How to define your target market

Be sure you can clearly articulate the market's needs and opportunities.

Having a clear definition of your target market is vital for several key reasons: 

  1. Brand identity. The market that a practice serves helps define the identity of its practice and the company’s “brand promise.” A small company that tries to serve a broad market typically fails at keeping its promises. This is a key aspect of one’s values: Keeping promises is all about trust. 
  2. Market differentiation. Aligning all resources to serve a target market puts “all the wood behind the arrow.” It creates alignment of resources yielding depth in products, services, knowledge and reputation. The more clients you have in the target market, the stronger the brand and the more refined your approach, products and services become because you are serving similar clients.
  3. Cost containment. Each new target market requires new or adjusted marketing collateral and programs, products and training. Selling the same product to 100,000 people is cheaper than selling two different products to 50,000 people each. 
  4. Revenue generation. References flow within market segments. Like-minded people congregate in real and virtual communities, clubs and schools. Word of mouth is enhanced as you succeed deeply in a market. A company becomes the de facto standard for the product or service in that target market.

Once you have a target market definition in mind, imagine that you are meeting with a venture capital firm and preparing to solicit $1,000,000 of funding to further your practice. Let’s assume they know nothing about your geography, products or market. What information would they want to know before they write the check? What information would you provide to them to substantiate your request for their funds? How well could you describe your specific market opportunity? Here are a few questions you might consider answering about your market:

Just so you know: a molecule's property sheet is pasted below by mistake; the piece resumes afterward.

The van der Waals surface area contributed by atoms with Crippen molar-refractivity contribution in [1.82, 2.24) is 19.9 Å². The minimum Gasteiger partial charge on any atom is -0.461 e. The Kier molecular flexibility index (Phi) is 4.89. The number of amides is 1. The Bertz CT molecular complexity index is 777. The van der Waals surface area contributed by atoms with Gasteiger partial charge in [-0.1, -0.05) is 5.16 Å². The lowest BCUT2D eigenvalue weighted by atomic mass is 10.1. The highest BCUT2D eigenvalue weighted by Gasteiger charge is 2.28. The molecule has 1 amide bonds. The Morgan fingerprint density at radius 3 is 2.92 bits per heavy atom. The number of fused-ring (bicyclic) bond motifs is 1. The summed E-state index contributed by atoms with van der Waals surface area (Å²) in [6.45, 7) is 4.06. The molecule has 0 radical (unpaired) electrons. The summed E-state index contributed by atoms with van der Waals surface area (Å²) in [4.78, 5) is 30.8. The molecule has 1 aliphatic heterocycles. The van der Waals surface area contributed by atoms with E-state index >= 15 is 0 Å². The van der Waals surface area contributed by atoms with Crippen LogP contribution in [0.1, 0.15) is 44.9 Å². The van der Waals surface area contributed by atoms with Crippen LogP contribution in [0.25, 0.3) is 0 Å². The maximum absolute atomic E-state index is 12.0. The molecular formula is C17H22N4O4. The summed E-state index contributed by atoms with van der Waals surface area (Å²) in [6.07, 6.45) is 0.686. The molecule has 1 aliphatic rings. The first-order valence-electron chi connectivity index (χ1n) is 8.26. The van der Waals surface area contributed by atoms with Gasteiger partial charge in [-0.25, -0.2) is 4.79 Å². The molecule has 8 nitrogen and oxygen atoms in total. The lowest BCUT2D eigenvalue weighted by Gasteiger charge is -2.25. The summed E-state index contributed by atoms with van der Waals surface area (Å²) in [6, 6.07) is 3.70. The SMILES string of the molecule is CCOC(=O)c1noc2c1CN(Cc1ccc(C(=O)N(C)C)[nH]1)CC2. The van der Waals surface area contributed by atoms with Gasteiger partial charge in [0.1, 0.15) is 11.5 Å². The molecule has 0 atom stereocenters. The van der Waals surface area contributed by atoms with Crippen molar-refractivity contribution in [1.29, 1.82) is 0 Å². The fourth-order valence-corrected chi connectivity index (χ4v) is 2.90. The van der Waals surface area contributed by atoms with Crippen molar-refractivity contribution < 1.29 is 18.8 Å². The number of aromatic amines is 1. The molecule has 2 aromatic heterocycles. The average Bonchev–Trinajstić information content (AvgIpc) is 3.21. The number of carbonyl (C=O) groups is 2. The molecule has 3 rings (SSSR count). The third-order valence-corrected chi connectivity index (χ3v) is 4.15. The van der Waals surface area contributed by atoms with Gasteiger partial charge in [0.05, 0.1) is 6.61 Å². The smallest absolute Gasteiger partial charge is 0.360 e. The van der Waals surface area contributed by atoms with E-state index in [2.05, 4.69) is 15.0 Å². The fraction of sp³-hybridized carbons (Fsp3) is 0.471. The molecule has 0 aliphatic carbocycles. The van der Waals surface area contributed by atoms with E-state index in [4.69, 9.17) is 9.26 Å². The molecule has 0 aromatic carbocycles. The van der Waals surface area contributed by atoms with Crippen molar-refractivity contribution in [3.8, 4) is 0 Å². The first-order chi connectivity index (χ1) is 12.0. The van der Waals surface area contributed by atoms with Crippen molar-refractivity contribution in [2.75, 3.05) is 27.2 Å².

• Is it growing? 
  • If so, in what segments or areas? 
  • What are the demographics? 
  • What is happening to the population? 
  • Is it growing or shrinking? Is the ethnic mix changing? 
  • Who are the major employers in your marketplace? 
  • Is their industry contracting or growing? 

Go to your chamber of commerce websites and begin collecting relevant information about business growth in your communities and markets. This could take weeks or months to do correctly. Using a three-ring binder, simply gather information as you go and file it under a “Market Assessment” section. You will begin seeing trends and information that have direct impact on your business. You may begin to see opportunities or macro movements that could be capitalized on in your plan — trends or movements that heretofore you have likely not seen or recognized. 

As you review and assimilate all this information, begin to distill the most salient points down on one or two pages. I like to have a couple of pages that detail in bullet point form where the market opportunities are and how they are evolving. This understanding of your market will ultimately influence your marketing efforts later.

Tyler Norton is the founder of Hero Partners and a founding partner of The Hyde-Norton Group; Jerry M. Toombs is an MDRT member from Logan, Utah, USA.